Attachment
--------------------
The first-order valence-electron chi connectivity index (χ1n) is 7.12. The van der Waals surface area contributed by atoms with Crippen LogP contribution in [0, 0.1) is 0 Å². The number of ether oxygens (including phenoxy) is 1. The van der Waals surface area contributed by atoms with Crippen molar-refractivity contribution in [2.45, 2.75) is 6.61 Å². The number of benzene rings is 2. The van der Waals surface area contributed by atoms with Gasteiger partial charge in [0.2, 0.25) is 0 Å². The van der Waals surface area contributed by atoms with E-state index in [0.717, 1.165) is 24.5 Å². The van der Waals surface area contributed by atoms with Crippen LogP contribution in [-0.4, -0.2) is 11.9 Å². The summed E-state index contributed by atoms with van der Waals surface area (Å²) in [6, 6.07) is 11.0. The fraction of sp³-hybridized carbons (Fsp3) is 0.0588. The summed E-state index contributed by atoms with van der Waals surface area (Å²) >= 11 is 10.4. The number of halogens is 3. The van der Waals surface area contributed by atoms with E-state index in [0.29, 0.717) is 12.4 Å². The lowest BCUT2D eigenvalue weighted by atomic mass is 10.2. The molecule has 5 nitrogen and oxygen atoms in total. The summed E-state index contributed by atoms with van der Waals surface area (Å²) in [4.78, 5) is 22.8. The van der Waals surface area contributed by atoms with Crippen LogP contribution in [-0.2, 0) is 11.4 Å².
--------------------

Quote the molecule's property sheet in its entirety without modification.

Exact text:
The first-order valence-electron chi connectivity index (χ1n) is 7.12. The van der Waals surface area contributed by atoms with Crippen LogP contribution in [0, 0.1) is 0 Å². The number of ether oxygens (including phenoxy) is 1. The van der Waals surface area contributed by atoms with Crippen molar-refractivity contribution in [2.45, 2.75) is 6.61 Å². The number of benzene rings is 2. The van der Waals surface area contributed by atoms with Gasteiger partial charge in [0.2, 0.25) is 0 Å². The van der Waals surface area contributed by atoms with E-state index in [0.717, 1.165) is 24.5 Å². The van der Waals surface area contributed by atoms with Crippen LogP contribution in [-0.4, -0.2) is 11.9 Å². The summed E-state index contributed by atoms with van der Waals surface area (Å²) in [6, 6.07) is 11.0. The fraction of sp³-hybridized carbons (Fsp3) is 0.0588. The summed E-state index contributed by atoms with van der Waals surface area (Å²) >= 11 is 10.4. The number of halogens is 3. The van der Waals surface area contributed by atoms with E-state index in [0.29, 0.717) is 12.4 Å². The lowest BCUT2D eigenvalue weighted by atomic mass is 10.2. The molecule has 5 nitrogen and oxygen atoms in total. The summed E-state index contributed by atoms with van der Waals surface area (Å²) in [4.78, 5) is 22.8. The van der Waals surface area contributed by atoms with Crippen LogP contribution in [-0.2, 0) is 11.4 Å².